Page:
In the northern reaches of Carbon County are two additional towns on U.S. 212 I would like to review before I turn into a far different landscape in neighboring Big Horn County. I looked earlier at the Boyd store, and its changes over 30 years, briefly in passing on to other railroad towns in the Clark’s Fork Valley.
But Boyd is worth a second look if for nothing more than its rambling vernacular design post office since so many of those buildings have been replaced in the last 30 years by standardized USPS designs. The same can be said of the Boyd School, a frame building now encased in vinyl that has layers of history in it as the community made additions as necessary over the decades.Continuing north on U.S. Highway 212 is the much larger, prosperous town of Joliet. Joliet is an anomaly–its population now is larger than it has ever been since census data has been recorded. So many eastern Montana towns steadily lost population to where they are mere skeletons of themselves today. Joliet has avoided that fate; in fact its population in 2010 was slightly more than when I first visited in 1984.
The Rock Creek State Bank, now the Rebakah Lodge Building, anchors one of the town’s most prominent commercial corners. It is one of several buildings in Joliet listed in the National Register of Historic Places, including a large historic residential district, in the last 30 years. Joliet had nothing designated in the National Register when I visited in 1984.
While there is a bright new sheen to a good bit of Joliet, the downtown still has that classic mix of vernacular frame and brick one-story commercial buildings typical of the turn of the century railroad/homestead boom towns. And like most, a tavern, in this case the Frontier Bar, is a permanent fixture in the town.
Outside of town is a wonderful array of roadside public sculpture, courtesy of long-time Joliet resident Charles Ringer. Ringer moved to town, purchasing an old junk yard and part of a WPA granary, in 1971. His works have become landmarks for travelers along U.S. Highway 212. Ringer runs a studio shop out of an old ranch-style house.
Ringer is also known for his various kinetic sculptures, and the entire property becomes a way for travelers to interact with, or just enjoy, the general wackiness of his creations.
From Joliet you can strike out east on an improved gravel road, passing through the town of Edgar, and then climbing up out of the Clark’s Fork Valley and into the land of the Apsaalooke, or the Crow Indian Tribe. Traveling west in the Crow reservation, you encounter two instant landmarks, one much more recent than the other but both are tightly intertwined. A compelling metal sculpture of a warrior announces the entrance to the Plenty Coups High School, shrouded on the morning I went there in 2015 by an early morning fog.
Across the road is the Plenty Coups State Park, a fascinating memorial to the former Crow chief Plenty Coups, who the Crow Indian Tribe has designated as its last traditional tribal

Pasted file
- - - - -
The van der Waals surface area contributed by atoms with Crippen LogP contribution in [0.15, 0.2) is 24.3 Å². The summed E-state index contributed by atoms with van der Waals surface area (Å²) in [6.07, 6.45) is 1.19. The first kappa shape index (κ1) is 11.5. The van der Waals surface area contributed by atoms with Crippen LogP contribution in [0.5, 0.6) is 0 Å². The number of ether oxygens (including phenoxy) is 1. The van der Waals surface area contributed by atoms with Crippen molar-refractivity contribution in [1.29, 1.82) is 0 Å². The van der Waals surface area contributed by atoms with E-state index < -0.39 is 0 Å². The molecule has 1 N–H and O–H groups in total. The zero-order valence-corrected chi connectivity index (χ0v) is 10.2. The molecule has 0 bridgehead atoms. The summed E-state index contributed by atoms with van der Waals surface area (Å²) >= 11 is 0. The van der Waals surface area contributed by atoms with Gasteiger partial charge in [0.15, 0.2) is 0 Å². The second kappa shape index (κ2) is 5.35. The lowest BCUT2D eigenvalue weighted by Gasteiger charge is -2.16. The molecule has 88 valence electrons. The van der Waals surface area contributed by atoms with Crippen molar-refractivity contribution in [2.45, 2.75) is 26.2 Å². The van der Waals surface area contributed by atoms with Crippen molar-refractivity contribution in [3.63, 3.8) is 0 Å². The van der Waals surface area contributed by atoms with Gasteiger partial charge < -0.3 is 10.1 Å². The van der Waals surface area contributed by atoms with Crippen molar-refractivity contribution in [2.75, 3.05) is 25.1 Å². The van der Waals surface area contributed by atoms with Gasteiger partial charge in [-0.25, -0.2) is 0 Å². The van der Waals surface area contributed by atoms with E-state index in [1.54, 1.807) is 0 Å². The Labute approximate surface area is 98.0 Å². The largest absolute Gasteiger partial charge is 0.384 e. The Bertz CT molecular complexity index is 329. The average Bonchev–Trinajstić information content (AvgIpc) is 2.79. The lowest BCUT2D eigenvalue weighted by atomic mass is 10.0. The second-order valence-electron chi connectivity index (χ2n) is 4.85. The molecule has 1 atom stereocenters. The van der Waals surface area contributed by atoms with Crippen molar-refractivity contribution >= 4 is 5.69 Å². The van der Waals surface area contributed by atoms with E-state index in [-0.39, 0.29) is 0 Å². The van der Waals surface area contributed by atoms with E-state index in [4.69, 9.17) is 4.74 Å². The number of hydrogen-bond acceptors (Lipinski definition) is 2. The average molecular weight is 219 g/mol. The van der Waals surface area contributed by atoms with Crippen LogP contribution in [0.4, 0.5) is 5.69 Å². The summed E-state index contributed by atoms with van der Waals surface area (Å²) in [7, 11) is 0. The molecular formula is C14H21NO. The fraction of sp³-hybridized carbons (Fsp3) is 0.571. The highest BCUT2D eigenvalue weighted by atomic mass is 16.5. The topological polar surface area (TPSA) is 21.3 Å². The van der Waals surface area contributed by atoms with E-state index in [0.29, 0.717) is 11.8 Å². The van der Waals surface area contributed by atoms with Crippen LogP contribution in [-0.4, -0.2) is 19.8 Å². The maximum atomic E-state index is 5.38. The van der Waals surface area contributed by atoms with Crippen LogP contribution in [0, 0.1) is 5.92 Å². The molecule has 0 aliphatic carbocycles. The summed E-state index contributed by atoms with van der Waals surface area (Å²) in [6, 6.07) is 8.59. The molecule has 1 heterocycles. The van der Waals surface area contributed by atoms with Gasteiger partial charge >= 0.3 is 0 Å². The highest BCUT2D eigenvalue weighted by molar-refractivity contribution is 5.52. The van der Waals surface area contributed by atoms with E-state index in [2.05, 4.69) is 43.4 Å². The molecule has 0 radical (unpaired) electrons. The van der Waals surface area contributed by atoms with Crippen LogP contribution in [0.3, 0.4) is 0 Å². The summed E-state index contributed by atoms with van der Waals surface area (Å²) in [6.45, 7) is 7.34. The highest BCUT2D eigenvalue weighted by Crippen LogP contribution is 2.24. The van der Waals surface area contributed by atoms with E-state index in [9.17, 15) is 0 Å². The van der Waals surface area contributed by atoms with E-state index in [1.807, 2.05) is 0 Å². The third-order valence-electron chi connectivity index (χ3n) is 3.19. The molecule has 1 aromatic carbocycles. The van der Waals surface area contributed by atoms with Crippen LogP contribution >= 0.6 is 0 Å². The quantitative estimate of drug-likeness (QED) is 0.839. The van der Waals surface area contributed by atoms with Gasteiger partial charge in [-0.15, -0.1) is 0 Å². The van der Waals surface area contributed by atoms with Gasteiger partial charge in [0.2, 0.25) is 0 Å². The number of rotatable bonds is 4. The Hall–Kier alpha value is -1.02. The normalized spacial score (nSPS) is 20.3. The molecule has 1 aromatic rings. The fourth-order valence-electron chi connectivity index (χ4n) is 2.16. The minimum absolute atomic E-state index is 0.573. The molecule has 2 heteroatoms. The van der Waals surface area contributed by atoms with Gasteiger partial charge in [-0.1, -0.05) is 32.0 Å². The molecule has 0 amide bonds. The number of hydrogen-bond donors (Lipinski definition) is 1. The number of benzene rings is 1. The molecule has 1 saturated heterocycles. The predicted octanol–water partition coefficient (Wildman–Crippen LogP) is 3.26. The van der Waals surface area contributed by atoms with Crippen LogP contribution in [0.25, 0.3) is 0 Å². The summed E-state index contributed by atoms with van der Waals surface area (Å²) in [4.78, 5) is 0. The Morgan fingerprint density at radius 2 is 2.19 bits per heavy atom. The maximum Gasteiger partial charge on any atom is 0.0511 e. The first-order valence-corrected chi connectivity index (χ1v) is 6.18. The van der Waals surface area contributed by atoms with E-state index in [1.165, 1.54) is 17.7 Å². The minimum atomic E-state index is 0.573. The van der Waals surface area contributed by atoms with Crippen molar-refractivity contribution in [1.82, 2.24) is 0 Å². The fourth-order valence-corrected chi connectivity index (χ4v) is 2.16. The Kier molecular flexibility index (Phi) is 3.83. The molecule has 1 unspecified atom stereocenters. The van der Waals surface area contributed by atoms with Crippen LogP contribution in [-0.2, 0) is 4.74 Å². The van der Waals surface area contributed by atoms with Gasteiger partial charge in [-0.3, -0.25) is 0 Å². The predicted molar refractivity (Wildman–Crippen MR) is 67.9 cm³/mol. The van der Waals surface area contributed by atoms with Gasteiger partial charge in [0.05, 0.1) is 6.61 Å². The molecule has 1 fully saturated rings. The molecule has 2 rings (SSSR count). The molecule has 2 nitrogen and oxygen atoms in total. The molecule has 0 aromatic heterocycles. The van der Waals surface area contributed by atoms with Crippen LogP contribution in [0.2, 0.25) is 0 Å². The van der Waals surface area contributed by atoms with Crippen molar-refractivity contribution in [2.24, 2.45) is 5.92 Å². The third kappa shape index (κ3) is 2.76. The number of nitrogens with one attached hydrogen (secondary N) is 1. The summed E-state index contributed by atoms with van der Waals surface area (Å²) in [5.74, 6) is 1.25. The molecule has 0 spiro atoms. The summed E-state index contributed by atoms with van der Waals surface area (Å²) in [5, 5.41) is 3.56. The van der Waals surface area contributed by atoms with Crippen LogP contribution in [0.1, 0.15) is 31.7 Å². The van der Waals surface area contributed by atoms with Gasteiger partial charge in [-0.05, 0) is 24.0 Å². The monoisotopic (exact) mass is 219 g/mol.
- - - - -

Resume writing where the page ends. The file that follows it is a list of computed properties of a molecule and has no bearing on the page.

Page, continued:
chief. Plenty Coups had been among the first Crow Indians to take up a homestead, 320 acres along Pryor Creek, in 1884. His succession of dwellings, using locally available
materials to build a log house, help to tell his story as well as how some Crows became ranchers. The park has erected a modern tipi to show earlier Crow dwelling types; the rambling nature of the log house, is both typical and spectacular. Typical in that
it is a three-bay house with a centered front door, but actually quite spectacular in its interior feel of open space, and that its very size would have spoken to the family’s prominence and achievements. The park also interprets a traditional sweat lodge, adding to the understanding of tradition and new ways that blended to create the homestead.
When Plenty Coups died in 1932 he was 84. He and his wife Strikes the Iron left 195 acres of their property to be a public park. Later the National Park Service designated the site as a National Historic Landmark. Since my first visit in 1982 a new museum building had been added to the park, significantly enhancing the public interpretation of the site; you left with the feeling that this was just not a static installation and memorial (as it was in the 1980s) but a true museum and park which will continue to grow and adapt to the needs of the Crown Indian Tribe and the park’s visitors.
To the east of Pryor, on Pryor Creek Road, was another historical place associated with the Apsaalooke–the Pryor Creek Battlefield. Where in the low creek bluffs and the narrow
valley created by the water, a major battle between the Apsaalooke and their enemies the Lakota, Cheyenne, and Arapaho took place c. 1861–just at the time the Civil War was beginning in the United States far to the east.
The Crows had worked with federal officials to build a road turn-off and place interpretive markers about this key battle for the control of the Yellowstone Country c. 1861, just before the time that the first permanent white settlers entered what would become Montana Territory. Thirty years ago, I knew from Crow historian Joe Medicine Crow that this famous battle, where the Apsaalooke secured control of the region in what Medicine Crow called a “glorious victory,” took place along Pryor Creek Road. But the markers now pinpoint the battlefield and interpret what happened plus the significance of the fight.
Here was suddenly a place that I had truly never “seen” before–and an indication of how good interpretive markers can make a desolate place come alive with historical meaning. Kudos to all for bringing forth this forgotten battlefield and a site of a famous Crow victory.